firstwriter.com – Wednesday March 23, 2016
The deadline for firstwriter.com's Twelfth International Short Story Contest has been delayed by one month to May 1, 2016, to allow for last minute entries.
The competition is seeking short stories up to 3,000 words, and is open to stories on any subject and in any style: literary fiction; genre; romance; horror; science fiction; experimental – all are acceptable and will be treated equally – the only criteria on which they will be judged is the quality of the story and of the writing.
The winner of the competition will receive a cash prize of £200, or the equivalent in your currency (that's around $300). Not only that, but there will also be up to ten special commendations awarded. All winners will be published in firstwriter.magazine and receive firstwriter.com vouchers worth $36 / £24 / EUR36. These vouchers are enough to cover the cost of creating an annual subscription to firstwriter.com, allowing access to our daily updated databases of over 100 writing competitions, over 650 literary agencies, over 1,800 book publishers, and over 2,000 magazines – as well as the option to receive daily alerts by email of new and updated listings which match your interests.
Another advantage of the firstwriter.com competition is that submissions are made online – saving you the hassle of printing and posting. To enter your story online in seconds go to https://www.firstwriter.com/competitions/short_story_contest/
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Some of this month's news for writers from around the web.
startribune.com – Sunday March 20, 2016
The other day, a friend sent me a link to something called "manuscript wishlist" — a Twitter thread (#MSWL) from literary agents who are looking for that next bestselling blockbuster manuscript by an unknown writer. (Also online at http://mswishlist.com)
It's fascinating to troll the posts and see what they're hoping to find. (And poets, I'm sorry, but you can all stop reading right now. They're not looking for poetry.)
Writers' Handbook 2020 - Out Now!
courant.com – Tuesday March 15, 2016
They came because they had stories to tell. Some had even turned those stories into manuscripts.
More than 20 local residents attended a session at the Putnam Public Library on March 5 to listen to literary agent Jan Kardys. She was in town to talk about book publishing, what agents look for in a manuscript, and the work writers need to do after they write their books.
forbes.com – Thursday March 10, 2016
For the past few years, I’ve harbored the hope that I would author a children’s book. Unfortunately, I’ve encountered two small problems that have thus far kept me from fulfilling my goal:
Should those two things change, however, I’ll be off and running. And once that happens, I had hoped to turn my two kids into what I always dreamed they’d become: big ol’ tax deductions.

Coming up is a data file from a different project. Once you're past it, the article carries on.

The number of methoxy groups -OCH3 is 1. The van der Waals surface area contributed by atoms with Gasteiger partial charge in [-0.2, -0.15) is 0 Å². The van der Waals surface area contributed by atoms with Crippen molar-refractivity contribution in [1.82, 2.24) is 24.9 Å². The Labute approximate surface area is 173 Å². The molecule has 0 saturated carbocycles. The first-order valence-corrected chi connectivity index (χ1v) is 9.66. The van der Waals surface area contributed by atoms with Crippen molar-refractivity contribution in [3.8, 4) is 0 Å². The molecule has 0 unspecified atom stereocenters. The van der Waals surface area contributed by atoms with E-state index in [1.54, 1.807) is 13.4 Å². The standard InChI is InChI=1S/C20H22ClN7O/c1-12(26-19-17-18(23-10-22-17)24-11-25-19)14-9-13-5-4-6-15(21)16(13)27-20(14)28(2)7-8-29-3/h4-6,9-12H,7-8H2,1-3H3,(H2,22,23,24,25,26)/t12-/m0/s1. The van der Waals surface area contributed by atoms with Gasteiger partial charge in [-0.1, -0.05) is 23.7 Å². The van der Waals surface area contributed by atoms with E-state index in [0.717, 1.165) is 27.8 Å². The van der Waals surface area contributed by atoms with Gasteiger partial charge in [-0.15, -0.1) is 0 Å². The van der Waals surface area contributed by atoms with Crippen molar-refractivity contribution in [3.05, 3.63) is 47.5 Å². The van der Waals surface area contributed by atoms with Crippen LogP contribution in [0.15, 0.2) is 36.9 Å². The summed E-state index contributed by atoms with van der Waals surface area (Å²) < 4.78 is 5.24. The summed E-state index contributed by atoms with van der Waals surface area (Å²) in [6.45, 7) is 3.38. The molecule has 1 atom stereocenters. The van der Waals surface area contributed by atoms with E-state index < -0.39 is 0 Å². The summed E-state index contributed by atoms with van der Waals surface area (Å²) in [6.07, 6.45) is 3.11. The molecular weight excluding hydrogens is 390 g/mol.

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A selection of the new listings added to firstwriter.com this month.
firstwriter.com – Tuesday March 22, 2016
Publishes: Fiction; Nonfiction; Poetry;
Areas include: Humour; Literature; Nature; Translations; Travel;
Preferred styles: Literary
Publishes fiction, poetry, literary essays, travel narratives, translation, and novels in verse / flash. Only accepting queries for chapbook-length manuscripts as at March 2016. Check website for current status. Send query by post only, with cover letter, three sample pages, and SASE (writers outside the US may omit the stamp). See website for full guidelines.
firstwriter.com – Monday March 21, 2016
Publishes: Fiction; Poetry
Areas include: Short Stories
Preferred styles: Literary
Annual literary journal, open to all forms, subjects, schools, and styles, Send 3-5 poems, or short fiction up to 10,000 words, by post.
firstwriter.com – Wednesday March 16, 2016
Publishes books of poetry by Washington State poets. All submissions must be made through the annual competition, entry fee: $12. Submit online.
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Some of this month's articles for writers from around the web.
huffingtonpost.com – Monday March 14, 2016
Over the past month, I have fielded numerous inquiries about book development and promotion, so I figured it would be helpful to share with you my tips for both. In this first installment, I'll focus on the starting point question of whether to self-publish or pursue a mainstream publisher. There is really no right or wrong answer here. Instead, there are pros and cons of each route, along with numerous variables to consider. Here are some of them:
theguardian.com – Wednesday March 9, 2016
It’s a perennial bugbear among children’s writers that every other writer thinks it’s an easy thing to do when, in fact, children are among the most discerning readers, with an intimate relationship with the on-off switch. Three leading authors will be passing on the tricks of the trade in a Guardian Masterclass on Sunday, 20 March. We asked Philip Ardagh, author of the Eddie Dickens series; How to Train Your Dragon author Cressida Cowell; and Laura Dockrill, author of the Darcy Burdock books, to explain the challenges and the rewards of specialising in literature for young people. They also give some useful tips for anyone hoping to follow them into this most demanding of areas.
wnd.com – Wednesday March 9, 2016
Writers who want to be published (or who have already been published) are constantly in a state of turmoil trying to answer the question: Do I need an agent?
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